Do Your Child's Evaluations Overwhelm You?
Mar 21, 2023
Have you really sat down and taken a solid look at the evaluations provided by the school district or other sources? Have you researched the evaluations to understand what the categories mean on an evaluation and what they are assessing? Knowing what these evaluations mean and becoming an educated consumer when it comes to your child’s future is a critical and valuable investment of time. Here are six steps to consider while reading your child’s evaluations:
- Once you take the time to do your research on the assessments used, sit down with a pad of paper and go through all of the evaluations one by one. Divide your note taking paper into two sides: strengths and weaknesses.
- Look for clues in the evaluations as if you are on scavenger hunt. This can help to establish patterns in your child’s strengths and weaknesses across evaluations. Assess if there are similarities and discrepancies between evaluations.
- When going through the evaluations, make sure your child has been assessed for function and not just academics. Did the evaluator take a look at your child in the classroom and how they interact in the school setting? You should be given information as to how the child reacts in different environments and what outside stressors or demands are made. A few other components that should be assessed are as follows: attention span, time management, and organizational skills.
- If a child is functioning higher at home than at school, determine whether or not a home assessment is needed to understand more clearly why there is a difference. This can also happen in the reverse where a child functions better when they are outside of the home. An evaluation can help you to figure out the reason for this.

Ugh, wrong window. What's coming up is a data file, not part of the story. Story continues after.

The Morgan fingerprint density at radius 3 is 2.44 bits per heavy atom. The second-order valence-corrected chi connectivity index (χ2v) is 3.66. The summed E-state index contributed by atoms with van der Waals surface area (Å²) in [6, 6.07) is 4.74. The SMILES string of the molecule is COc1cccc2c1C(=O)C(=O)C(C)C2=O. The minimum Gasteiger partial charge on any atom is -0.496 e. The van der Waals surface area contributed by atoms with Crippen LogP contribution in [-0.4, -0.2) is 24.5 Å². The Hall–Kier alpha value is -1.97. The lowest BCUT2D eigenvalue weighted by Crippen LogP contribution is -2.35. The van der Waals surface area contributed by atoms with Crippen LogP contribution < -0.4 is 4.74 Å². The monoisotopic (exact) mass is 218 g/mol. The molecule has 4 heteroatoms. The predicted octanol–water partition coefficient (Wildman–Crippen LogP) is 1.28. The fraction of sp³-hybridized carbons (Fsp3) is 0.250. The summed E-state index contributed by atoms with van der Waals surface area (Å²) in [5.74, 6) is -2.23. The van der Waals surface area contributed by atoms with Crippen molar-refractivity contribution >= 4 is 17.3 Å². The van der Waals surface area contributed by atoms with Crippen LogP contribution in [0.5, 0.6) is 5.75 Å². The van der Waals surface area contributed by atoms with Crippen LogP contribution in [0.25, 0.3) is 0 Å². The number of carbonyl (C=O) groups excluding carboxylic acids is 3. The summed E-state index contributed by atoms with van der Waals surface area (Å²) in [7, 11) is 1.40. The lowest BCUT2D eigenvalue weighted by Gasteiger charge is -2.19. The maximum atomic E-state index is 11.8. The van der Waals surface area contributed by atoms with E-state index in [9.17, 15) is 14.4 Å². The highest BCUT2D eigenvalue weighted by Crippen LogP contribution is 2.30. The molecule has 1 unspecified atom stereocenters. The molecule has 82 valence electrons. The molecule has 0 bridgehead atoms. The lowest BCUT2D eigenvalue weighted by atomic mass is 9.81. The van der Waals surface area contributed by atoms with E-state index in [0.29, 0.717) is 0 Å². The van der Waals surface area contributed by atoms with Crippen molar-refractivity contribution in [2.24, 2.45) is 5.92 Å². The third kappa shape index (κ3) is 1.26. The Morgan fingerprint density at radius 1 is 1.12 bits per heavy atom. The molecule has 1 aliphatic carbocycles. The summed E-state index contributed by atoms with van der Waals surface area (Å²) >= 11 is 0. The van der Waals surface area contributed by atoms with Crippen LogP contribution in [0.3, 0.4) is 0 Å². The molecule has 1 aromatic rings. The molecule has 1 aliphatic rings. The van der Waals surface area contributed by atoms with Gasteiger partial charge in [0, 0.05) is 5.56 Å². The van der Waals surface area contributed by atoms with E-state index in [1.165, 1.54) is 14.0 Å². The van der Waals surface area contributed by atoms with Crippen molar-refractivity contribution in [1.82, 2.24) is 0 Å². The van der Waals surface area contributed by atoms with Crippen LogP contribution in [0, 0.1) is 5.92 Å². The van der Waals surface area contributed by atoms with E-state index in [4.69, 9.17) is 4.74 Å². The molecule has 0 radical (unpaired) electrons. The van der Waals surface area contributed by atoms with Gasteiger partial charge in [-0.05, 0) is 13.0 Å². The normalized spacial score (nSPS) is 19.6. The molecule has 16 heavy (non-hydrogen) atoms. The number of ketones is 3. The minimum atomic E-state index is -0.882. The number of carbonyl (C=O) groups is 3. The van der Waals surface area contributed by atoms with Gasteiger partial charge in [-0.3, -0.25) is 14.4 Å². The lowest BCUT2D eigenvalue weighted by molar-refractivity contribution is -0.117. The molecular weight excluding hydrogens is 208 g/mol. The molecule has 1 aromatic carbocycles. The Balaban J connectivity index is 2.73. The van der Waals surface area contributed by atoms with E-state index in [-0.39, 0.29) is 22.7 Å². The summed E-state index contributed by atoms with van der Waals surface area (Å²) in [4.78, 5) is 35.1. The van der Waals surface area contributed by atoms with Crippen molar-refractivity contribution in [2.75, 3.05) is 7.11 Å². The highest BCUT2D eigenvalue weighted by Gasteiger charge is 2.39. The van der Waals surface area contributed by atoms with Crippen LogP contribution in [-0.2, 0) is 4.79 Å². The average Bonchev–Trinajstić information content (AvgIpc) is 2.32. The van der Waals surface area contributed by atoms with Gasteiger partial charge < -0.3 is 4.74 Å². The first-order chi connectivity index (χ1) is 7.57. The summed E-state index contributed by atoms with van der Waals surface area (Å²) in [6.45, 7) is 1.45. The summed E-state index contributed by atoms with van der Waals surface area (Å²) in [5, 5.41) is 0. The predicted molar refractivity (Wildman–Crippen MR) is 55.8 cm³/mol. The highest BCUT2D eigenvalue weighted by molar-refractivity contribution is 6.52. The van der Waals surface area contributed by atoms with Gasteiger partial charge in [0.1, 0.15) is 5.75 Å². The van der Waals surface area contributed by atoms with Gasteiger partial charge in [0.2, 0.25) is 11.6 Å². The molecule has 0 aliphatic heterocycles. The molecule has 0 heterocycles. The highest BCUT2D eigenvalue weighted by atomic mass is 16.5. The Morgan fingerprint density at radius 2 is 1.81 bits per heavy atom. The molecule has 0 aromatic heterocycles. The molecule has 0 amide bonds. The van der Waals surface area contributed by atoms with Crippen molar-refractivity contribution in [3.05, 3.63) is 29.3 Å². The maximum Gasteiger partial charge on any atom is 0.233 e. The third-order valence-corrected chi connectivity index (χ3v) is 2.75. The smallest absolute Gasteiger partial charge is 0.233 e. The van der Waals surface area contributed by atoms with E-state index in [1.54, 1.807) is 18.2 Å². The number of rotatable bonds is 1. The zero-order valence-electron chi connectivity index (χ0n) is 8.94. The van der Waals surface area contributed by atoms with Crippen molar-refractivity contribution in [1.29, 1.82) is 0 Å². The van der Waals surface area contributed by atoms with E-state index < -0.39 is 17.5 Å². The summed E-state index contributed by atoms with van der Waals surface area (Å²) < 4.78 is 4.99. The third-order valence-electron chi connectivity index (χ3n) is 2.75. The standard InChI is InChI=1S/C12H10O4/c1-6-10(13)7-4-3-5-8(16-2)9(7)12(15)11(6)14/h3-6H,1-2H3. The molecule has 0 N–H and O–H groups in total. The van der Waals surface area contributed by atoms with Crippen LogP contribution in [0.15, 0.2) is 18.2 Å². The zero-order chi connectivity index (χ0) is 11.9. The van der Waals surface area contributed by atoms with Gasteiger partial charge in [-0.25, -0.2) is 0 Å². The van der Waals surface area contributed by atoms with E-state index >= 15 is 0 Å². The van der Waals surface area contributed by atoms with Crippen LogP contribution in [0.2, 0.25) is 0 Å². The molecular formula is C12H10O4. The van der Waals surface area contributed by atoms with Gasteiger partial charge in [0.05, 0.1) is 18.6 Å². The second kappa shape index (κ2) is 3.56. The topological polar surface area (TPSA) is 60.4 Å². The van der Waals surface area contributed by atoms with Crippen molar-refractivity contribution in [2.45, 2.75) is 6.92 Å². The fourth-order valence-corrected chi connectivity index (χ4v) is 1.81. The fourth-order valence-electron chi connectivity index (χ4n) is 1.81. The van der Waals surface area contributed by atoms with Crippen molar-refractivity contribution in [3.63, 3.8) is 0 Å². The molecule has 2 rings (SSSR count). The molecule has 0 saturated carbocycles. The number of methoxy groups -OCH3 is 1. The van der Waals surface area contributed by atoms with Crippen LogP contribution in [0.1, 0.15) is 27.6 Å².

- Districts often average scores together on an evaluation. Get the scores for all of the subtests done during an evaluation. For example, the Woodcock- Johnson educational evaluation has a chart that divides the test into subcategories and gives numbers and how each of them compares with their typical peers. Make sure you get all the scores and not just averages. This can display greater detail when looking at areas of strength and weakness that may not show up when the scores are averaged.
- If you have prior evaluations compare them to the current ones. Do you see progress in the numbers and assessments? Make a chart of these numbers and track them over time. This is one of the most important things you can do! This is essential to see if the progress reports you receive from the district align with what is being seen in the evaluations. If there are discrepancies, write them down!
These are just a few steps you can take to get to know your child and their potential to succeed. The key thing here is to not just “show up” to an IEP. Come to the IEP prepared with a good understanding of your child! As we have been talking about, understanding and closely monitoring your child’s progress and potential is vital! You must have a solid understanding of your child and their development! On March 29, 2023, Pathways invites you to join us for a special parent training program featuring:
Dr. Kimberly Mooney PhD, LDTC, LPC and Meri Merkt School Psychologist
This workshop will be virtual and will address how the child study team interprets and uses the educational evaluation and the psychological evaluation to create the IEP.
They will talk about topics such as:
1) What are the main components of the evaluations
2) How the evaluations determine the needs of the student
3) How the needs drive the modifications and accommodations
4) How the evaluations drive the goals of the IEP so we can measure if progress is being made.
Get registered by clicking here.